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The California Public Utility Commission (CPUC) wants to tax text messages in order to subsidize programs that make phone service accessible to the underserved. But the Federal Communication Commission (FCC) may have just blocked that possibility by reclassifying text messaging as information services rather than communication services. This reclassification may not seem like a big deal to the general public, but it could delay, and potentially eliminate, the possibility of the California Text Tax, which is set for a vote on January 10, 2019.
The CPUC is facing a budgeting deficit, and needs to raise additional revenue to fund certain programs. The group has proposed a monthly surcharge to appear on cellular bills that include text messaging services. Cell phone carriers would have some leeway as to how they wish to approach the exact structure of the charge, but they would still have to impose it. Cell phone carriers want to avoid this tax, since it will lead to a rise in pricing to the consumer, with no added revenue to them. In addition, cell phone carriers insist that the tax would be inequitable, since applications that provide a similar service but are not technically texts, such as WhatsApp and iMessage, could avoid the fee, which would create an unfair competitive pricing situation.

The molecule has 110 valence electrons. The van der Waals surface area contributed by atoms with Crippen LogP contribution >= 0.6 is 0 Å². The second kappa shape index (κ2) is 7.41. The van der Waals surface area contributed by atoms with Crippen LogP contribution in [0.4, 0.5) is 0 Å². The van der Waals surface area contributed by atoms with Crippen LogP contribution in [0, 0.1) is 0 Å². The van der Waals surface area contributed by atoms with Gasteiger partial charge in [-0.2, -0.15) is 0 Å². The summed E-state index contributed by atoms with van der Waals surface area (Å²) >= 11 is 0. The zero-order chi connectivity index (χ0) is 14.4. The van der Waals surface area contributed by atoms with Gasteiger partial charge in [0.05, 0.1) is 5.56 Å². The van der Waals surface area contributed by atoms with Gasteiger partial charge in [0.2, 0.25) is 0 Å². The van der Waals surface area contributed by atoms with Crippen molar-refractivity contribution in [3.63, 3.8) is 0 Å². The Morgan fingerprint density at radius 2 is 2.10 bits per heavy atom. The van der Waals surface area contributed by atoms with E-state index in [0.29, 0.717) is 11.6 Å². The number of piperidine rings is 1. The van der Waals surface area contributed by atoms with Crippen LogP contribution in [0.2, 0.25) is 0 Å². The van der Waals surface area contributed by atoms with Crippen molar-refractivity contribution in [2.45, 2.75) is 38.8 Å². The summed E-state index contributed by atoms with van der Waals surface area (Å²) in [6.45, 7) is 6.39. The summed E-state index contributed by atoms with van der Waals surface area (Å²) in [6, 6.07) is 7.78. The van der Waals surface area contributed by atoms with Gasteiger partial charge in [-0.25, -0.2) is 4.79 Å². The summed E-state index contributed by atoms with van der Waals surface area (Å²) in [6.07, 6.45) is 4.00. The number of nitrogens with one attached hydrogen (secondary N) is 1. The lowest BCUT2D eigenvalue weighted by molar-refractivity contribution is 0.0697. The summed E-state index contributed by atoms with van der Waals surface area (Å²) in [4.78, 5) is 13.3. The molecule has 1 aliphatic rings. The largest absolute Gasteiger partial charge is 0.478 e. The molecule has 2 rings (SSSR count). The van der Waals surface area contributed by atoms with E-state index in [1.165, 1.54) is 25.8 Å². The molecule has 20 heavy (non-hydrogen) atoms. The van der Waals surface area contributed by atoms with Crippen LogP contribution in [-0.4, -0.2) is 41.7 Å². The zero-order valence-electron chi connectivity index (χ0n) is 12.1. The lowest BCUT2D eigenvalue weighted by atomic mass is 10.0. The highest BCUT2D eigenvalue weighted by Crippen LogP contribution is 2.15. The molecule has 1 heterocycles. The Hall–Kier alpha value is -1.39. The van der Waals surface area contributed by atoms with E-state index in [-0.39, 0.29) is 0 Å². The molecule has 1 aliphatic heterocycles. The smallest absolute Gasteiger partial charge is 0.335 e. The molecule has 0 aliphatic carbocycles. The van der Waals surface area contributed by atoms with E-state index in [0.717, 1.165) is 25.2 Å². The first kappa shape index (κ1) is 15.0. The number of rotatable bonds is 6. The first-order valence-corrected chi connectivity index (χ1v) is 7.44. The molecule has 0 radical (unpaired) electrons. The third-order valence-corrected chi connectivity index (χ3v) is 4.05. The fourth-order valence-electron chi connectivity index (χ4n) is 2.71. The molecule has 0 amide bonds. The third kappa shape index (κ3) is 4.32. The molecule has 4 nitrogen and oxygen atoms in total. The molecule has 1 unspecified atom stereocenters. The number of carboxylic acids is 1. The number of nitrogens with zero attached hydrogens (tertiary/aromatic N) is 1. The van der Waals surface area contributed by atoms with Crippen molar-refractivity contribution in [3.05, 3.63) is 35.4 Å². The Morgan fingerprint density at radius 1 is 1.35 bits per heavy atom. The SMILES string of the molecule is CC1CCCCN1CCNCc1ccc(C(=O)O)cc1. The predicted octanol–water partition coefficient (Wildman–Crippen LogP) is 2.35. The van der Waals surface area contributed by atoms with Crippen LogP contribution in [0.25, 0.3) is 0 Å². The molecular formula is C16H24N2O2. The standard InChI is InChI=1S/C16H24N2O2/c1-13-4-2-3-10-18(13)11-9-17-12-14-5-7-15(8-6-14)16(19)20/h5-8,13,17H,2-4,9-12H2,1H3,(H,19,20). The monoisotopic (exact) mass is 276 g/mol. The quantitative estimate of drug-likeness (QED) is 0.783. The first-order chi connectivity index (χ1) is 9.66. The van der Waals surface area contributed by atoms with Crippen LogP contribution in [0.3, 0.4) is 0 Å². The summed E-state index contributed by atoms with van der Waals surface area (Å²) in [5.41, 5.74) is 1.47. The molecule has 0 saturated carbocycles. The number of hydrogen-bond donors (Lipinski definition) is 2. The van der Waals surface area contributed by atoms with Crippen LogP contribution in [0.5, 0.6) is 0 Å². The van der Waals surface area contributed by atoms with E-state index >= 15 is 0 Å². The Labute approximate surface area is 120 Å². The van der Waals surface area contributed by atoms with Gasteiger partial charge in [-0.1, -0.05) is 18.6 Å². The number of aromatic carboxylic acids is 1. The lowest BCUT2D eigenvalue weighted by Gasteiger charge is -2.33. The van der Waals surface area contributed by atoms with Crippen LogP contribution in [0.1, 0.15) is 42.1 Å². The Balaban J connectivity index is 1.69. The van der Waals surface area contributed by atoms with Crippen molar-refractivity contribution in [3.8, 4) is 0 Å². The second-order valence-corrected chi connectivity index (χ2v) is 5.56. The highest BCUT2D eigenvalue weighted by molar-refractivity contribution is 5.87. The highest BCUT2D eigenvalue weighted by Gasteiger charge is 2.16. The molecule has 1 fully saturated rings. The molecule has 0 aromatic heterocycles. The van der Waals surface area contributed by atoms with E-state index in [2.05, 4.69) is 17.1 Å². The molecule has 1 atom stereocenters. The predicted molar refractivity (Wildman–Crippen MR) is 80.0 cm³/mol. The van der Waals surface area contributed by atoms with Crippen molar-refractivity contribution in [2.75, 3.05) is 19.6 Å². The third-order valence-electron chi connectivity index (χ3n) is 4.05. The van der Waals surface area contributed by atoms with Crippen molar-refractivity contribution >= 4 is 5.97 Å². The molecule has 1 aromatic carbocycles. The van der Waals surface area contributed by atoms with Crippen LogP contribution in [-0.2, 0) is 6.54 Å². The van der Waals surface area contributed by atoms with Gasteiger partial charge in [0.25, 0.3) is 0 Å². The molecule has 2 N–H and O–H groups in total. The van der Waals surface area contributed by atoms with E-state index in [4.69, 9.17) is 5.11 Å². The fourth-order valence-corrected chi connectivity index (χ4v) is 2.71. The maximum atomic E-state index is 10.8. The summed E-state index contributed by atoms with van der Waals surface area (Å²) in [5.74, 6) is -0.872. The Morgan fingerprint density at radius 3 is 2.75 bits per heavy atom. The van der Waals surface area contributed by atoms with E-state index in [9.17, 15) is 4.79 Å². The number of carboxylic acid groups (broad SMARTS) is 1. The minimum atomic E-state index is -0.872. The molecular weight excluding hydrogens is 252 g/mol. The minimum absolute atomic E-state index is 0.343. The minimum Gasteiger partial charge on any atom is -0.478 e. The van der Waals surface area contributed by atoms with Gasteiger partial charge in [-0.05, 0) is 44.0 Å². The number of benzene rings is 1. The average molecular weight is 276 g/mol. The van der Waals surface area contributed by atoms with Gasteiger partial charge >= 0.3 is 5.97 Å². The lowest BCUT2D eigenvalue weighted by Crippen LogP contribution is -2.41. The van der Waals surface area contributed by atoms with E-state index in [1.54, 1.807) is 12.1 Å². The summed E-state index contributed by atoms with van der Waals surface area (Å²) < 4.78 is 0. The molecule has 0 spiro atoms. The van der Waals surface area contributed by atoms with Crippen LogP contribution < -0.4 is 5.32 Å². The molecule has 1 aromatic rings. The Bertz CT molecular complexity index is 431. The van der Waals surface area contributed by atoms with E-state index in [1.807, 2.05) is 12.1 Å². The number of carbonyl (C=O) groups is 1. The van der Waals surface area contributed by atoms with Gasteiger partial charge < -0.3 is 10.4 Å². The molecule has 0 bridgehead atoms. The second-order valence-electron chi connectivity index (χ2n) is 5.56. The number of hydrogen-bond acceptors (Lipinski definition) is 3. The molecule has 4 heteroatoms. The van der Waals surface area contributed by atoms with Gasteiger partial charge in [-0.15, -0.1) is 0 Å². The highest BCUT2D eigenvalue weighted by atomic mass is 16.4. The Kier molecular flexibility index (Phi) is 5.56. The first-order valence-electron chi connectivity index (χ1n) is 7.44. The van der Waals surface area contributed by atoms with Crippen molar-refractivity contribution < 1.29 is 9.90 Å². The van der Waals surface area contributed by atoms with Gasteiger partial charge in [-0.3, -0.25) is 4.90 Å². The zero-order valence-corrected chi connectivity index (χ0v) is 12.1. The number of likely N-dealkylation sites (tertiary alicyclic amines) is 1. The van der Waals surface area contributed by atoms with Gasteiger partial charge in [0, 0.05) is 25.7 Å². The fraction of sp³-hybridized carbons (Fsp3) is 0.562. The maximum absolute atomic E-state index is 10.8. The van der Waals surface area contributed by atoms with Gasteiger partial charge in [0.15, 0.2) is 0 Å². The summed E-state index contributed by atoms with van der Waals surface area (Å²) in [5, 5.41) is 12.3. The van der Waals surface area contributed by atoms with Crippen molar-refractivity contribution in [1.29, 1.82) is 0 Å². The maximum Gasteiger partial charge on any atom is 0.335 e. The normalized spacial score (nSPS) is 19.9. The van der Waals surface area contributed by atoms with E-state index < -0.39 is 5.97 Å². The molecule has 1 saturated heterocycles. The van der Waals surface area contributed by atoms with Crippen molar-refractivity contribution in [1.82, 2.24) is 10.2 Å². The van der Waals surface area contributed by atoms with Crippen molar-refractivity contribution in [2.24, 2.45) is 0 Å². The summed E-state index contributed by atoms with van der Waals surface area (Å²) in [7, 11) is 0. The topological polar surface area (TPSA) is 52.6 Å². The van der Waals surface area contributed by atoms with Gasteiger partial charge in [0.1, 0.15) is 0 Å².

On Wednesday, a wrench was thrown into the CPUC's plan. The FCC voted 3-1 that wireless Short Message Service (SMS) and Multimedia Messaging Service (MMS) are "information services", similar to email, under the Communications Act. They are not "communication services", and therefore they cannot be managed, or taxed, by the CPUC because they would fall outside of the CPUC's jurisdiction. The purpose of this classification was to protect cell phone users from spam text messages, but it has the added effect of removing SMS and MMS texts from CPUC regulation.
Proponents of the tax believe that this FCC classification does not drive a dagger into the heart of the tax. Indeed, the vote isn't scheduled for another month, so there is time for the bill's drafters to make amendments that accommodate this new classification. "Nothing the FCC has done prevents leadership in this area," according to Mindy Spatt, spokesperson for The Utility Reform Network, a consumer group in favor of the texting surcharge.
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